U.S. Government's Ex-Im Bank Gave 44% of Its Financing to Just 3 Companies

April 11, 2012 - 5:32 PM

Export-Import Bank

(CNSNews.com) – Three corporations together received 44 percent of the Export-Import Bank’s $32.7 billion in assistance in 2011 – a total of $13.5 billion in federal financial aid. The three were Boeing, General Electric and international engineering firm Black and Veatch International.

Boeing alone received 38 percent of the bank’s financial assistance, or $12.4 billion ($11.7 billion for the mother company and another $700 million for its Boeing Satellite Systems subsidiary.)

General Electric received $1.2 billion while Black and Veatch received $805 million, according to the bank’s 2011 annual report.

The Export-Import Bank, whose authorization runs out in seven weeks' time, is opposed by some conservatives who argue that it provides corporate welfare and below-market financing.

The bank does not give money directly to U.S. exporters, instead issuing loans or loan guarantees to their overseas customers. Those customers in return agree to buy products from certain U.S. exporters.

Boeing, the country’s largest exporter, topped the list of Export-Import Bank loans and loan guarantee contracts in 2011, getting a total of 41 of the 115 loans and long-term guarantees.

Apart from the Boeing Satellite Systems contract, all were used to finance the sale of aircraft to various countries, including China, India, and Kuwait.

General Electric and its subsidiaries, GE Packaged Power Inc. and GE Transportation Systems, benefitted from a total of eight loan or long-term guarantee contracts. GE received $1.1 billion in assistance while GE Packaged Power received $38 million and GE Transportation Systems received $119 million.

Black and Veatch International received one of the largest contracts, receiving $800 million from one Export-Import Bank loan for engineering services in South Africa.

The single largest project financed in 2011 was a $2.84 billion package for an oil refinery in Cartagena, Colombia. That project – first reported by CNSNews.com in April 2011 – is the second largest ever financed by the Export-Import Bank.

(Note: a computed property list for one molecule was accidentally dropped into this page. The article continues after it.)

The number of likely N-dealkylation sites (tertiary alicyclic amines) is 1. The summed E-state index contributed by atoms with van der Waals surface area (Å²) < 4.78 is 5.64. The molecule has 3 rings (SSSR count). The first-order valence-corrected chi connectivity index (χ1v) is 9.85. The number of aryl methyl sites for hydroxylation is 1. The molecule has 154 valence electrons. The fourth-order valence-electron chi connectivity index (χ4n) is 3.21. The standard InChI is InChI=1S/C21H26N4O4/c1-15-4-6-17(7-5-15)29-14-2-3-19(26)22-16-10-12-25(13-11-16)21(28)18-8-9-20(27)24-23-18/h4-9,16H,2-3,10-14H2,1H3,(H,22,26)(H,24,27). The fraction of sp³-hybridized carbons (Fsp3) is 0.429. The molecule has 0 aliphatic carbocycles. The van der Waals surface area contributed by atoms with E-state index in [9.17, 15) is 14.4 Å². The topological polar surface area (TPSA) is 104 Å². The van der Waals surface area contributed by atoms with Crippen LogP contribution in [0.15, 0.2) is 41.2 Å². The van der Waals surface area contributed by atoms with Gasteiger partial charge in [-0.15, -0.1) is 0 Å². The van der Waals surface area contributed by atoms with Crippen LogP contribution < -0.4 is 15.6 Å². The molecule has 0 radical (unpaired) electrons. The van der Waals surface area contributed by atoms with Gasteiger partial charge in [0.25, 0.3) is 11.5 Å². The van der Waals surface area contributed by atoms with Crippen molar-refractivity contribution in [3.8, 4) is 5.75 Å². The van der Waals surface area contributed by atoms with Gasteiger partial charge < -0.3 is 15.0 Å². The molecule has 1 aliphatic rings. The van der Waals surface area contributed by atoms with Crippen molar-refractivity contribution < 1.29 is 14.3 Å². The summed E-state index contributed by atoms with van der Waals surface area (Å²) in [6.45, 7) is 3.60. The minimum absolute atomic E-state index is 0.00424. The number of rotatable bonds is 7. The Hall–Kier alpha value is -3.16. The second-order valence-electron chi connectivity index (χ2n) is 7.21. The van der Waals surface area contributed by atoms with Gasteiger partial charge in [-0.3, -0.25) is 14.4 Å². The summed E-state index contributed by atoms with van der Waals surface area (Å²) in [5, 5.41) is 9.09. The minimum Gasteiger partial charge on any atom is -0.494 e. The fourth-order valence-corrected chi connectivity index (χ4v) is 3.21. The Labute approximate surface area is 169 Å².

Funding for the Colombian oil refinery, most of which took the form of a $2.3 billion loan, went to international energy construction firm CBI Americas Ltd. as well as other U.S. exporters including ExxonMobil.

The Export-Import Bank faces two crises in the coming months. Firstly, its congressional authorization expires on May 31. Unless reauthorized it will not be able to make any more loans or loan guarantees and will have to shut down.

Secondly, analysts say the bank is fast approaching its $100 billion portfolio limit. If that happens, it will continue to exist but be unable to make further financial commitments.

The White House, Senate Democrats and some Republicans support giving the bank a four-year extension and raising its portfolio limit to $140 billion. House Majority Leader Eric Cantor (R-Va.) and House Republicans support only a one-year extension and a $113 billion limit.

Some conservative groups oppose the bank, citing its past support for corrupt energy firm Enron and failed green energy company Solyndra.

“President Obama has a laudable goal of doubling exports within five years, but he shouldn’t be allowed to goose the numbers by handing out market-distorting tax dollars to companies that curry the most favor or have the best lobbyists,” the Club for Growth said in a January alert.

“Not only should members of Congress reject this expansion of authority, but they should reject the Bank’s charter and shut it down for good,” it said.